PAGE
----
An Old Telephone

In keeping with my current prayer theme, Pat Knight has some very wise words to share with us about the power of prayer.

The trumpet-shaped hand-held listening device is suspended from a metal cradle on the side of the imposing oak cabinet. While listening to conversation with one instrument, one would talk into the protruding snout on the front of the large, antique telephone. The old, original telephone is now mounted on the wall in my parent’s home. The wood has been refinished but stress marks remain from years of use.

By the time I was enamored with the telephone in my teen years, the communication apparatus had diminished in size to a small plastic box with an all-in-one listening and speaking hand set. I was physically limited only by the length of the cord attaching the hand set to the phone box.

Today I use either a cordless telephone or a cell phone, an electronic wonder the size of a deck of cards. I can use the cordless phone throughout my house and around the yard. The amazing cell phone seems limitless with the ability to send electronic messages, click photographs, or transmit and receive messages even as we travel in a vehicle. What incredible changes have occurred during the century since Alexander Graham Bell invented the first rudimentary telephone in 1876!

IncredibleChangesInPhonesPTZ-50--AMP

The concept of a massive network of telephone cables transmitting messages between countries, traversing oceans, and penetrating remote areas would have seemed unfathomable to its original inventor. Yet, electronics have now significantly shortened the distance between people and nations. The universal 911 emergency call system, providing immediate medical response, has proved an unforeseen adjunct to the telephone.

As sophisticated as we consider our present day system of communication to be, there are still dead spots with cell phones or power interruptions with land-based telephones. Isn’t it a relief that we don’t have to depend upon a man-made device in order to communicate with God? 

Do we operate on the assumption that God is in heaven and we are on earth, creating light years of travel between us? God’s Word dispels that notion: “Those who obey His commandments live in Him, and He in them” (1 John 3:24).  The Creator spoke earth and its inhabitants into existence. He walked and talked with the first humans in the Garden of Eden. Ever since those early times, God has communicated with man and encouraged His children to talk with Him. God desires to live within our hearts, creating a unique, intimate emotional and spiritual relationship.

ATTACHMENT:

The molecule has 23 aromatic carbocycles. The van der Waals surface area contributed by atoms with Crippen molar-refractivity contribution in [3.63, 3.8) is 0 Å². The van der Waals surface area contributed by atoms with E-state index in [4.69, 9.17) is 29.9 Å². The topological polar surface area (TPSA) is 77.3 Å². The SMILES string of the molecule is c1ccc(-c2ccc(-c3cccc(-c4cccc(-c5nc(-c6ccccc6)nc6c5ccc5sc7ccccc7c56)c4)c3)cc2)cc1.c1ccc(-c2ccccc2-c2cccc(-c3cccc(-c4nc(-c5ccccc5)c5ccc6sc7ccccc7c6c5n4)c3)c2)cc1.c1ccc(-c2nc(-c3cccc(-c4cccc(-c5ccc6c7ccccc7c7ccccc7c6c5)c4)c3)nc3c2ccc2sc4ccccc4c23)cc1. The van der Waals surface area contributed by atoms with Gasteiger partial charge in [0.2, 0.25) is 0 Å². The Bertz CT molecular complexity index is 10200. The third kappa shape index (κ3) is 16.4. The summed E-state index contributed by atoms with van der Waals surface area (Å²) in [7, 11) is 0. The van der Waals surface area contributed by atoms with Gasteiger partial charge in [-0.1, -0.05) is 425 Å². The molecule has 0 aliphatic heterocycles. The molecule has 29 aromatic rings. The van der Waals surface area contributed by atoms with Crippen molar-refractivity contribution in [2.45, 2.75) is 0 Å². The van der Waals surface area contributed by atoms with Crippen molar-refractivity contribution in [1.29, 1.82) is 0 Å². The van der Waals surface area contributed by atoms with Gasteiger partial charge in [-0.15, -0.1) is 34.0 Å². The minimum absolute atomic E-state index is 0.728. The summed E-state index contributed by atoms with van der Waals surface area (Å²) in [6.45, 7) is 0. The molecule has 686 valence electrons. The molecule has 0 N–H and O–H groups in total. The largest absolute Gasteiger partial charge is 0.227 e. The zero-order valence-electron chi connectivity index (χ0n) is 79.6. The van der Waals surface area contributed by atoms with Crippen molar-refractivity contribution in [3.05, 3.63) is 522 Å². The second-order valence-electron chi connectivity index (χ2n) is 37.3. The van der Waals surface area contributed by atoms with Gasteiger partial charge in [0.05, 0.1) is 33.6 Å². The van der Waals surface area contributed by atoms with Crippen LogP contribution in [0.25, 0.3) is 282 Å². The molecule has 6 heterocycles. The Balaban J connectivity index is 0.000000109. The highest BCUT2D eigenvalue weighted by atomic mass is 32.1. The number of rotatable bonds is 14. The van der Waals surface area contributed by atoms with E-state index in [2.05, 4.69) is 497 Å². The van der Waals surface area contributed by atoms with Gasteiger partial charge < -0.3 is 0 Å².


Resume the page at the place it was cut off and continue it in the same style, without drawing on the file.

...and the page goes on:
Our finite minds misconstrue our human boundaries with God’s omnipotence, minimizing His power. We dare not expect God to conform to our human limits. He is the Almighty God, our sovereign Lord, and supreme Creator. We are His creation. God merely speaks and His children hear His voice. Because He loves us, God desires to fellowship with each of us. “And our fellowship is with the Father and with His Son, Jesus Christ” (1 John 1:3). Not all of us understand the technology of sound waves, but we respond by talking. When God speaks through the Holy Spirit, we readily hear Him, although we may not fully understand the intimacy of the Trinity.

When God spoke, Elijah didn’t hear Him in the fantastic windstorm, the earthquake, or in the fire (2 Kings 19:11-12) as might be expected, but in a gentle whisper which Elijah clearly heard. God is not in the habit of shouting to converse with His children. He speaks in love and peace, just as a parent cradling a child closely speaks in a soft voice. As His children, we are attuned to the voice of our heavenly Father. “He who belongs to God hears what God says (John 8:47).

Some people may hold the view that love and verbal communication developed among men as they evolved into social beings. However, we are commanded, “Let us love one another, for love comes from God”  (1 John 4:7). God is the author of love and conversation, which He initiated with the first people He created and promises with all who follow Him. “We love because He first loved us” (1 John 4:19).

It is to our advantage that our conversation with God is quiet and reliable. The Holy Spirit can discern our thoughts; able to convert our mere groans into requests to God, for He hears everything we say (Romans 8:26). Occasionally interferences occur with man’s inventions, but with God there is never a loss of power or bad connections with heavenly communication. God hears and responds to every one of our prayers. “This is the assurance we have in approaching God:  that if we ask anything according to His will, He hears us” (1 John 5:14). 

Try casting your cell phone aside for a day and grasp the confidence that assures your connection to the greatest source of power in the universe. God is only a spoken word away, lovingly inhabiting our inner being, always waiting to hear from His creation.  Spend time in heavenly conversation, pouring out the needs and desires of your heart, tempered with praise and thanksgiving for your Lord and His marvelous works.